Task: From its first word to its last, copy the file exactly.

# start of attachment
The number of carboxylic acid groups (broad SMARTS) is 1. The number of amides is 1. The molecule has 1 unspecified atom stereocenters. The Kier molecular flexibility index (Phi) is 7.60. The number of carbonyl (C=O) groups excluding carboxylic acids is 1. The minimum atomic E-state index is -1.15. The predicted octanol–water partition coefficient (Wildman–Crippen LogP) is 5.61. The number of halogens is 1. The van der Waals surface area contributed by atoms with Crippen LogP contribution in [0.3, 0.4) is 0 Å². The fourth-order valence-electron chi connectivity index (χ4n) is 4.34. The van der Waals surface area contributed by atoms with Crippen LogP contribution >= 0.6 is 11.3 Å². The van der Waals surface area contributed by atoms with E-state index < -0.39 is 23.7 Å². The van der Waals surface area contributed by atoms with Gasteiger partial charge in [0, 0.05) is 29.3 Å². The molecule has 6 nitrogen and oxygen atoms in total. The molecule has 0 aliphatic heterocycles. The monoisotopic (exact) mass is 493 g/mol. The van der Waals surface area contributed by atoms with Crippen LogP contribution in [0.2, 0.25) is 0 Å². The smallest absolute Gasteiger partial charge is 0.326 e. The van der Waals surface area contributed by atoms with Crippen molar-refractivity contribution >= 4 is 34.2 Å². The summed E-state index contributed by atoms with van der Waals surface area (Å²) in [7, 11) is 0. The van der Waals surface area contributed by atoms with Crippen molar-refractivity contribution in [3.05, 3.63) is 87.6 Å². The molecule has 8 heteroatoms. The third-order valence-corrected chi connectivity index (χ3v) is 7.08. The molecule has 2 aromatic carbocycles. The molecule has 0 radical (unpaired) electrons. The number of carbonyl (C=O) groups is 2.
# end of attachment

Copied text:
The number of carboxylic acid groups (broad SMARTS) is 1. The number of amides is 1. The molecule has 1 unspecified atom stereocenters. The Kier molecular flexibility index (Phi) is 7.60. The number of carbonyl (C=O) groups excluding carboxylic acids is 1. The minimum atomic E-state index is -1.15. The predicted octanol–water partition coefficient (Wildman–Crippen LogP) is 5.61. The number of halogens is 1. The van der Waals surface area contributed by atoms with Crippen LogP contribution in [0.3, 0.4) is 0 Å². The fourth-order valence-electron chi connectivity index (χ4n) is 4.34. The van der Waals surface area contributed by atoms with Crippen LogP contribution >= 0.6 is 11.3 Å². The van der Waals surface area contributed by atoms with E-state index < -0.39 is 23.7 Å². The van der Waals surface area contributed by atoms with Gasteiger partial charge in [0, 0.05) is 29.3 Å². The molecule has 6 nitrogen and oxygen atoms in total. The molecule has 0 aliphatic heterocycles. The monoisotopic (exact) mass is 493 g/mol. The van der Waals surface area contributed by atoms with Crippen LogP contribution in [0.2, 0.25) is 0 Å². The smallest absolute Gasteiger partial charge is 0.326 e. The van der Waals surface area contributed by atoms with Crippen molar-refractivity contribution >= 4 is 34.2 Å². The summed E-state index contributed by atoms with van der Waals surface area (Å²) in [7, 11) is 0. The van der Waals surface area contributed by atoms with Crippen molar-refractivity contribution in [3.05, 3.63) is 87.6 Å². The molecule has 8 heteroatoms. The third-order valence-corrected chi connectivity index (χ3v) is 7.08. The molecule has 2 aromatic carbocycles. The molecule has 0 radical (unpaired) electrons. The number of carbonyl (C=O) groups is 2.